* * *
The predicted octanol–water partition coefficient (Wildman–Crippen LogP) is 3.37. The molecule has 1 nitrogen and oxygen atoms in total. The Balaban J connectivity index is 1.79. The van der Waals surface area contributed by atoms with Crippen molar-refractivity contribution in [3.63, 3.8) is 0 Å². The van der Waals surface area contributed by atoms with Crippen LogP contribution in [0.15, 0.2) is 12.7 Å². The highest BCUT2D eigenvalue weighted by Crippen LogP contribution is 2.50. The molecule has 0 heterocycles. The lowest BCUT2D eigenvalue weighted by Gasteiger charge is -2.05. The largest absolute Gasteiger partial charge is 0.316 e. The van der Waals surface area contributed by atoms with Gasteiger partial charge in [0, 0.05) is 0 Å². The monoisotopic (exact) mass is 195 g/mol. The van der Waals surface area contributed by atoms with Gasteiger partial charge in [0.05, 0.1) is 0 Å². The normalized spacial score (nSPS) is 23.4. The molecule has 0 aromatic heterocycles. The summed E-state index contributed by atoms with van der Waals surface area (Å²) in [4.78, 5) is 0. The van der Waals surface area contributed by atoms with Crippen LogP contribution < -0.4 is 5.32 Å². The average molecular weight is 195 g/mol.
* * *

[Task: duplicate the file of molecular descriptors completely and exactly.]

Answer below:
The predicted octanol–water partition coefficient (Wildman–Crippen LogP) is 3.37. The molecule has 1 nitrogen and oxygen atoms in total. The Balaban J connectivity index is 1.79. The van der Waals surface area contributed by atoms with Crippen molar-refractivity contribution in [3.63, 3.8) is 0 Å². The van der Waals surface area contributed by atoms with Crippen LogP contribution in [0.15, 0.2) is 12.7 Å². The highest BCUT2D eigenvalue weighted by Crippen LogP contribution is 2.50. The molecule has 0 heterocycles. The lowest BCUT2D eigenvalue weighted by Gasteiger charge is -2.05. The largest absolute Gasteiger partial charge is 0.316 e. The van der Waals surface area contributed by atoms with Gasteiger partial charge in [0, 0.05) is 0 Å². The monoisotopic (exact) mass is 195 g/mol. The van der Waals surface area contributed by atoms with Gasteiger partial charge in [0.05, 0.1) is 0 Å². The normalized spacial score (nSPS) is 23.4. The molecule has 0 aromatic heterocycles. The summed E-state index contributed by atoms with van der Waals surface area (Å²) in [4.78, 5) is 0. The van der Waals surface area contributed by atoms with Crippen LogP contribution < -0.4 is 5.32 Å². The average molecular weight is 195 g/mol.